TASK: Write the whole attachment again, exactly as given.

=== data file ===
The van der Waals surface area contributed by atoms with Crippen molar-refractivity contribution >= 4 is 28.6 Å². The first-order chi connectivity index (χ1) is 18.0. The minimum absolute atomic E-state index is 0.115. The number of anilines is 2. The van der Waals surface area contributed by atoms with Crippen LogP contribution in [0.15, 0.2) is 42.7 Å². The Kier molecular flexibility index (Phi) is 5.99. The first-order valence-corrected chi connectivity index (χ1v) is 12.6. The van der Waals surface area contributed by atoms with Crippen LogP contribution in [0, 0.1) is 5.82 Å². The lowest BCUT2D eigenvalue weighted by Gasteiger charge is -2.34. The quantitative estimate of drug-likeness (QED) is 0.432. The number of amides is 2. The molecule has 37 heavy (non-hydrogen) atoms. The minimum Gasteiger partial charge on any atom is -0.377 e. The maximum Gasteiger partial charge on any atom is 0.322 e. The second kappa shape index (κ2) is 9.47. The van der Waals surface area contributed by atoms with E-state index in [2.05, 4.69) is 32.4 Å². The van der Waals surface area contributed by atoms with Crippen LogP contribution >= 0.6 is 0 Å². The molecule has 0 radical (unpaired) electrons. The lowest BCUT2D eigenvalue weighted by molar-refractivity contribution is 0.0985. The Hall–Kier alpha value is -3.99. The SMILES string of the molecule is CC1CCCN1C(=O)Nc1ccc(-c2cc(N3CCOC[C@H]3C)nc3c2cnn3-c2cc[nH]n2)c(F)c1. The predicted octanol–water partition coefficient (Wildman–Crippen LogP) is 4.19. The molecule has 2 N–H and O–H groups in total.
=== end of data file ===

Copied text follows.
The van der Waals surface area contributed by atoms with Crippen molar-refractivity contribution >= 4 is 28.6 Å². The first-order chi connectivity index (χ1) is 18.0. The minimum absolute atomic E-state index is 0.115. The number of anilines is 2. The van der Waals surface area contributed by atoms with Crippen LogP contribution in [0.15, 0.2) is 42.7 Å². The Kier molecular flexibility index (Phi) is 5.99. The first-order valence-corrected chi connectivity index (χ1v) is 12.6. The van der Waals surface area contributed by atoms with Crippen LogP contribution in [0, 0.1) is 5.82 Å². The lowest BCUT2D eigenvalue weighted by Gasteiger charge is -2.34. The quantitative estimate of drug-likeness (QED) is 0.432. The number of amides is 2. The molecule has 37 heavy (non-hydrogen) atoms. The minimum Gasteiger partial charge on any atom is -0.377 e. The maximum Gasteiger partial charge on any atom is 0.322 e. The second kappa shape index (κ2) is 9.47. The van der Waals surface area contributed by atoms with E-state index in [2.05, 4.69) is 32.4 Å². The van der Waals surface area contributed by atoms with Crippen LogP contribution >= 0.6 is 0 Å². The molecule has 0 radical (unpaired) electrons. The lowest BCUT2D eigenvalue weighted by molar-refractivity contribution is 0.0985. The Hall–Kier alpha value is -3.99. The SMILES string of the molecule is CC1CCCN1C(=O)Nc1ccc(-c2cc(N3CCOC[C@H]3C)nc3c2cnn3-c2cc[nH]n2)c(F)c1. The predicted octanol–water partition coefficient (Wildman–Crippen LogP) is 4.19. The molecule has 2 N–H and O–H groups in total.